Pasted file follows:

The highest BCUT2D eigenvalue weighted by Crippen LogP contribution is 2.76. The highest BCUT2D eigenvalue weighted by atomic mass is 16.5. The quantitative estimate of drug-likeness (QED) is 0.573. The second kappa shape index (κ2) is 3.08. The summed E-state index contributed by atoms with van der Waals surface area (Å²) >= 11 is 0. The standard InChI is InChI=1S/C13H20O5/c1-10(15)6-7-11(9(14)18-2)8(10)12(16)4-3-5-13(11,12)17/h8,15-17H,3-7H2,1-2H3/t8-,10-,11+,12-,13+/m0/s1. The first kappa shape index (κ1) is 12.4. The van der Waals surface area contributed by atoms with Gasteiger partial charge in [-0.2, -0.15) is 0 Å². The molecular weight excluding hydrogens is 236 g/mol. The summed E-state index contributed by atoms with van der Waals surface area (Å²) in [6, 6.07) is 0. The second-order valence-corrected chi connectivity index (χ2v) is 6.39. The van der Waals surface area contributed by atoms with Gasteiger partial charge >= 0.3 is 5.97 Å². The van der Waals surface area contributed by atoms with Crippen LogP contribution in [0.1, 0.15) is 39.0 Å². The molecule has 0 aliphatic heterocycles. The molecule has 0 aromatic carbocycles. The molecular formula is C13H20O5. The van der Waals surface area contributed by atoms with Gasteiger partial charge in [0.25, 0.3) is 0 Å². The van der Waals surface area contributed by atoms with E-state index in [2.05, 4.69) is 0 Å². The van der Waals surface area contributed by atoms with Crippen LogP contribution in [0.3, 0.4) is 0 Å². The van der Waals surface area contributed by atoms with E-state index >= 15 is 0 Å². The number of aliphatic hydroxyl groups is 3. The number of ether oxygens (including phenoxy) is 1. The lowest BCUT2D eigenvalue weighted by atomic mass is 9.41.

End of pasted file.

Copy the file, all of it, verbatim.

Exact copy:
The highest BCUT2D eigenvalue weighted by Crippen LogP contribution is 2.76. The highest BCUT2D eigenvalue weighted by atomic mass is 16.5. The quantitative estimate of drug-likeness (QED) is 0.573. The second kappa shape index (κ2) is 3.08. The summed E-state index contributed by atoms with van der Waals surface area (Å²) >= 11 is 0. The standard InChI is InChI=1S/C13H20O5/c1-10(15)6-7-11(9(14)18-2)8(10)12(16)4-3-5-13(11,12)17/h8,15-17H,3-7H2,1-2H3/t8-,10-,11+,12-,13+/m0/s1. The first kappa shape index (κ1) is 12.4. The van der Waals surface area contributed by atoms with Gasteiger partial charge in [-0.2, -0.15) is 0 Å². The molecular weight excluding hydrogens is 236 g/mol. The summed E-state index contributed by atoms with van der Waals surface area (Å²) in [6, 6.07) is 0. The second-order valence-corrected chi connectivity index (χ2v) is 6.39. The van der Waals surface area contributed by atoms with Gasteiger partial charge >= 0.3 is 5.97 Å². The van der Waals surface area contributed by atoms with Crippen LogP contribution in [0.1, 0.15) is 39.0 Å². The molecule has 0 aliphatic heterocycles. The molecule has 0 aromatic carbocycles. The molecular formula is C13H20O5. The van der Waals surface area contributed by atoms with Gasteiger partial charge in [0.25, 0.3) is 0 Å². The van der Waals surface area contributed by atoms with E-state index in [2.05, 4.69) is 0 Å². The van der Waals surface area contributed by atoms with Crippen LogP contribution in [0.3, 0.4) is 0 Å². The van der Waals surface area contributed by atoms with E-state index >= 15 is 0 Å². The number of aliphatic hydroxyl groups is 3. The number of ether oxygens (including phenoxy) is 1. The lowest BCUT2D eigenvalue weighted by atomic mass is 9.41.